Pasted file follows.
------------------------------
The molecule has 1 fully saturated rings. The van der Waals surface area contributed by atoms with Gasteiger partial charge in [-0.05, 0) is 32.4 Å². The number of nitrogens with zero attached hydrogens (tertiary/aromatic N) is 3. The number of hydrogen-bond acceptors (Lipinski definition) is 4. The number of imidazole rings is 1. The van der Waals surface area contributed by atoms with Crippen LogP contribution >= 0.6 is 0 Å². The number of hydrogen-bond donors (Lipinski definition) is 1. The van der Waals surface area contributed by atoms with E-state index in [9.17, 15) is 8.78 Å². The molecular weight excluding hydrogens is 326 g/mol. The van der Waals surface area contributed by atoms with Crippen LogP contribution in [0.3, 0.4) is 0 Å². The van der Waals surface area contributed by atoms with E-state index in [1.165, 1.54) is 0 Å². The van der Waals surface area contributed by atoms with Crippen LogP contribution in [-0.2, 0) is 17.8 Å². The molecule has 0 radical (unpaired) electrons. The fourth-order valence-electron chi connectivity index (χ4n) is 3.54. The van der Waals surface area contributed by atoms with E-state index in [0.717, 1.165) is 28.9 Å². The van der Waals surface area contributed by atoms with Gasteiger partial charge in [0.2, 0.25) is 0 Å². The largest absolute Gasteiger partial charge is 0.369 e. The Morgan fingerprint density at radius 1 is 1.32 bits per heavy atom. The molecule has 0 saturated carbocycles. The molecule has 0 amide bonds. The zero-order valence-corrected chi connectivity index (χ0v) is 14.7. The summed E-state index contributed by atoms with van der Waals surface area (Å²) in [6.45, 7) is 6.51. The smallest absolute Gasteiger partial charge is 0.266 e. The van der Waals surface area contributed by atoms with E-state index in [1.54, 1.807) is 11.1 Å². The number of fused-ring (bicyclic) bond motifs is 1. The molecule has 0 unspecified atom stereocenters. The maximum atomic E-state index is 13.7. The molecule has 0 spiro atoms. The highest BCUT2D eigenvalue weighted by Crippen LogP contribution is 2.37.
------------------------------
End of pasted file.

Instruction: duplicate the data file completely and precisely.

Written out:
The molecule has 1 fully saturated rings. The van der Waals surface area contributed by atoms with Gasteiger partial charge in [-0.05, 0) is 32.4 Å². The number of nitrogens with zero attached hydrogens (tertiary/aromatic N) is 3. The number of hydrogen-bond acceptors (Lipinski definition) is 4. The number of imidazole rings is 1. The van der Waals surface area contributed by atoms with Crippen LogP contribution >= 0.6 is 0 Å². The number of hydrogen-bond donors (Lipinski definition) is 1. The van der Waals surface area contributed by atoms with E-state index in [9.17, 15) is 8.78 Å². The molecular weight excluding hydrogens is 326 g/mol. The van der Waals surface area contributed by atoms with Crippen LogP contribution in [0.3, 0.4) is 0 Å². The van der Waals surface area contributed by atoms with E-state index in [1.165, 1.54) is 0 Å². The van der Waals surface area contributed by atoms with Crippen LogP contribution in [-0.2, 0) is 17.8 Å². The molecule has 0 radical (unpaired) electrons. The fourth-order valence-electron chi connectivity index (χ4n) is 3.54. The van der Waals surface area contributed by atoms with E-state index in [0.717, 1.165) is 28.9 Å². The van der Waals surface area contributed by atoms with Gasteiger partial charge in [0.2, 0.25) is 0 Å². The largest absolute Gasteiger partial charge is 0.369 e. The Morgan fingerprint density at radius 1 is 1.32 bits per heavy atom. The molecule has 0 saturated carbocycles. The molecule has 0 amide bonds. The zero-order valence-corrected chi connectivity index (χ0v) is 14.7. The summed E-state index contributed by atoms with van der Waals surface area (Å²) in [6.45, 7) is 6.51. The smallest absolute Gasteiger partial charge is 0.266 e. The van der Waals surface area contributed by atoms with E-state index in [1.54, 1.807) is 11.1 Å². The number of fused-ring (bicyclic) bond motifs is 1. The molecule has 0 unspecified atom stereocenters. The maximum atomic E-state index is 13.7. The molecule has 0 spiro atoms. The highest BCUT2D eigenvalue weighted by Crippen LogP contribution is 2.37.